I learned much about Colorado's energy future while attending the Western Governors' Energy Roundtable in Portland in February, where the focus was California's energy crisis. I heard a lot about that state's flawed deregulation program, the drought on the West Coast, the high price of natural gas, and more on the debate of whether price caps were good or bad. But, when you sort through all of these factors that have come together to create such a "Perfect Storm" crisis in California, you realize the state has not built any new major power plants over the past 10 years, even though California is expected to grow 16 percent by 2010. Now, California is raiding all the other western states for power, and cheaper power at that.
In Colorado, consumers are insulated against California's power crisis thanks in large part to the fact that 85 percent of our electricity comes from low-sulfur coal.
While my natural gas bill has increased dramatically, my electricity rate is 11 percent below the national average because of our coal-based electricity supply.
California, on the other hand, refuses to build new coal-based power plants, and most of its new electric power is generated from natural gas, which has become prohibitively expensive over the last 12 months because demand for that fuel source to generate electricity resulted in a constraint on supplies.
As our nation's most abundant and cost-effective fuel source, coal prices remain remarkably stable. Over the past 20 years, the price of coal increased only 4 percent, compared to a 211 percent increase in the price of natural gas and a 51 percent increase in the price of crude oil. And, unlike these other fossil fuels, America is blessed with a 250-year domestic supply of coal, ensuring that we will not have to rely on foreign fuel reserves to generate electricity.
I strongly support the use of renewable energies such as wind and solar power and believe there should be incentives for continued development of these energy sources. However, as much as California emphasizes the use of renewables, less than 1 percent of its energy comes from these sources. Renewable energy is not yet technologically viable or economically feasible on a grand scale and can't be counted on as a basic, reliable source of power. Since the sun doesn't shine all day and the wind can't blow all the time, these renewable energy sources are best used to add flexibility to the power system, not to act as its foundation.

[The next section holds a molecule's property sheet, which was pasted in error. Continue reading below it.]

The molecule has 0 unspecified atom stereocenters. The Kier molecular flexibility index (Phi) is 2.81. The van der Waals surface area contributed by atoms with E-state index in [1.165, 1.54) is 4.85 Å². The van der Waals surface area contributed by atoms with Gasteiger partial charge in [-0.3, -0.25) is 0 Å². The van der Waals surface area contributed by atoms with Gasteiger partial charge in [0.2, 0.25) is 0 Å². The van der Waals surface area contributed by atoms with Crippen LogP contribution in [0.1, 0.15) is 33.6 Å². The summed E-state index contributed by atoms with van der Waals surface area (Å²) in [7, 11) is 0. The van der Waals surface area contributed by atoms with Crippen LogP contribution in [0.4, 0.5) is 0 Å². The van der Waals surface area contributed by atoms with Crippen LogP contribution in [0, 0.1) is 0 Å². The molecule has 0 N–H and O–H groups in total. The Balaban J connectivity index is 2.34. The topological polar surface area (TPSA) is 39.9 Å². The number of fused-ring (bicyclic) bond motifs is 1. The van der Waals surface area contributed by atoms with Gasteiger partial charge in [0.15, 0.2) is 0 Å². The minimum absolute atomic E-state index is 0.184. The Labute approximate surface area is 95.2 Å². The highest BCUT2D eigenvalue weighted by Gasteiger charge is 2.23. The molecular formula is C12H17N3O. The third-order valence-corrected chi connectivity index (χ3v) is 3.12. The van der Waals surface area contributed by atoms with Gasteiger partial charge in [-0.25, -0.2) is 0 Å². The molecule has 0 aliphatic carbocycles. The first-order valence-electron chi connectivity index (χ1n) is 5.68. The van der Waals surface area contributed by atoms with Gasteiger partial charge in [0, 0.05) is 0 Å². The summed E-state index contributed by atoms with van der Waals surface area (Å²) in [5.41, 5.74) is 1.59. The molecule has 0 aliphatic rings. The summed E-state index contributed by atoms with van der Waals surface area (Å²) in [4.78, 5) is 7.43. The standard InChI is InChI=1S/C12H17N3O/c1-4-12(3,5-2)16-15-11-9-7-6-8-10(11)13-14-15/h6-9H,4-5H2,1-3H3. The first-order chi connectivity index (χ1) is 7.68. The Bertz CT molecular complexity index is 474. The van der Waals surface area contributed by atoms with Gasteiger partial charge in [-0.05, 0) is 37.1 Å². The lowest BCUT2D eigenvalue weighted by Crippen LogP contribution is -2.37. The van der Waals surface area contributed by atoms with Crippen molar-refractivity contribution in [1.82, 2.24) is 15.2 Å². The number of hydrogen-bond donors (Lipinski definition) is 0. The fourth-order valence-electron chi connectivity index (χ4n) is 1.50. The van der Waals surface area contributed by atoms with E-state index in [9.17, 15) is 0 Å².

The results in Colorado are impressive, and, although electricity consumption from 1989 to 1998 increased 21 percent, criteria air pollutants (those affecting human health) decreased by 16 percent despite a 20 percent increase in population and a 63 percent increase in the Gross State Product. Nationally, this has meant almost a 70 percent improvement in electricity from coal's environmental efficiency since 1970.
Despite California's electric power problems and the nation's looming energy crisis, some continue lobbying for government regulations to have electricity from coal removed from our nation's energy mix, ignoring the fact that electricity from coal is essential to our economy, affordable and increasingly clean.
Abandoning electricity from coal now especially when we have made so much progress that will lead to even further improvements in environmental performance would be a huge setback and a waste of resources.
Every day we learn more about how to make electricity from coal cleaner and more efficient and we should continue to build on the knowledge that has brought us this far.
A number of demonstration projects around the country employing clean coal technologies are yielding promising results in improved efficiency and reduced emissions. For example, coal gasification turns coal into a gas, then filters out impurities before the gas is burned. Approximately 95 percent of the sulfur pollutants are extracted and then recycled into commercially valuable products. Once cleaned, the coal gases are burned in a gas turbine, then the turbine's exhaust is used to boil water for a conventional steam turbine-generator. Such revolutionary innovations in clean coal technology are helping to make electricity from coal a fuel of the future.
With electricity from coal as the foundation of our power supply, this essential, affordable and increasingly clean energy source is and can continue to be the bedrock of Colorado's economic prosperity, now and into the future. Maybe the next energy summit should be held in Colorado where we can highlight how an abundant supply of electricity from coal can work to the advantage of consumers and the economy, while using environmental technologies to protect our environment.
(Kit Kimball is Executive Director of the Western Regional Council, 303-534-5443)